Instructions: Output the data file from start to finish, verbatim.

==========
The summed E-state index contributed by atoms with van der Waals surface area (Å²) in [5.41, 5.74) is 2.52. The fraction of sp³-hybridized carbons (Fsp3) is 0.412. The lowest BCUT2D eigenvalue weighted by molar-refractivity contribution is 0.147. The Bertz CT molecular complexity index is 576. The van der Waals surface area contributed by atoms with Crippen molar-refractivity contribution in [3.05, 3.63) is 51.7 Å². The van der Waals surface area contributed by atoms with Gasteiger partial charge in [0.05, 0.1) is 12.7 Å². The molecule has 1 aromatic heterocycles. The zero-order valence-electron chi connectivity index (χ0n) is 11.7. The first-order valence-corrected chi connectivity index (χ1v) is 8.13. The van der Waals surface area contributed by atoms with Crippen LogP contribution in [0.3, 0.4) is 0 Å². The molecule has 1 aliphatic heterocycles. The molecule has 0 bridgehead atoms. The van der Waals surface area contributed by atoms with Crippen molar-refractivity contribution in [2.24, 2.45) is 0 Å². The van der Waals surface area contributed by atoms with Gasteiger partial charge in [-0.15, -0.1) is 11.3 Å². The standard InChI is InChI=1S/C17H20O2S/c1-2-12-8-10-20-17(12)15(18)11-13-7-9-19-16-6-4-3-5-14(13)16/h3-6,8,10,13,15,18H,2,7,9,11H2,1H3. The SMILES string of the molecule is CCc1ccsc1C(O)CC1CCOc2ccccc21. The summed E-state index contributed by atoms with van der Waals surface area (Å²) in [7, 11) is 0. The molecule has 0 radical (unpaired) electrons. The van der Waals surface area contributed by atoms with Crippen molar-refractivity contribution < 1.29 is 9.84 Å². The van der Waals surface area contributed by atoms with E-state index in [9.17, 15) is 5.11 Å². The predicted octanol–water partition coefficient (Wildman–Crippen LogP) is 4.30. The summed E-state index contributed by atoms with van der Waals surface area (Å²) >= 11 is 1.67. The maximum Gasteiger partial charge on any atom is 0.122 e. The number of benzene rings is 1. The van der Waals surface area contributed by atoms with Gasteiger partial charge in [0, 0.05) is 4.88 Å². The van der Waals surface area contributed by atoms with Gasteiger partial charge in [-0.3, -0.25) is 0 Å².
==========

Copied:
The summed E-state index contributed by atoms with van der Waals surface area (Å²) in [5.41, 5.74) is 2.52. The fraction of sp³-hybridized carbons (Fsp3) is 0.412. The lowest BCUT2D eigenvalue weighted by molar-refractivity contribution is 0.147. The Bertz CT molecular complexity index is 576. The van der Waals surface area contributed by atoms with Crippen molar-refractivity contribution in [3.05, 3.63) is 51.7 Å². The van der Waals surface area contributed by atoms with Gasteiger partial charge in [0.05, 0.1) is 12.7 Å². The molecule has 1 aromatic heterocycles. The zero-order valence-electron chi connectivity index (χ0n) is 11.7. The first-order valence-corrected chi connectivity index (χ1v) is 8.13. The van der Waals surface area contributed by atoms with Crippen LogP contribution in [0.3, 0.4) is 0 Å². The molecule has 1 aliphatic heterocycles. The molecule has 0 bridgehead atoms. The van der Waals surface area contributed by atoms with Crippen molar-refractivity contribution in [2.24, 2.45) is 0 Å². The van der Waals surface area contributed by atoms with Gasteiger partial charge in [-0.15, -0.1) is 11.3 Å². The standard InChI is InChI=1S/C17H20O2S/c1-2-12-8-10-20-17(12)15(18)11-13-7-9-19-16-6-4-3-5-14(13)16/h3-6,8,10,13,15,18H,2,7,9,11H2,1H3. The SMILES string of the molecule is CCc1ccsc1C(O)CC1CCOc2ccccc21. The summed E-state index contributed by atoms with van der Waals surface area (Å²) in [7, 11) is 0. The molecule has 0 radical (unpaired) electrons. The van der Waals surface area contributed by atoms with Crippen molar-refractivity contribution < 1.29 is 9.84 Å². The van der Waals surface area contributed by atoms with E-state index in [9.17, 15) is 5.11 Å². The predicted octanol–water partition coefficient (Wildman–Crippen LogP) is 4.30. The summed E-state index contributed by atoms with van der Waals surface area (Å²) >= 11 is 1.67. The maximum Gasteiger partial charge on any atom is 0.122 e. The number of benzene rings is 1. The van der Waals surface area contributed by atoms with Gasteiger partial charge in [0, 0.05) is 4.88 Å². The van der Waals surface area contributed by atoms with Gasteiger partial charge in [-0.3, -0.25) is 0 Å².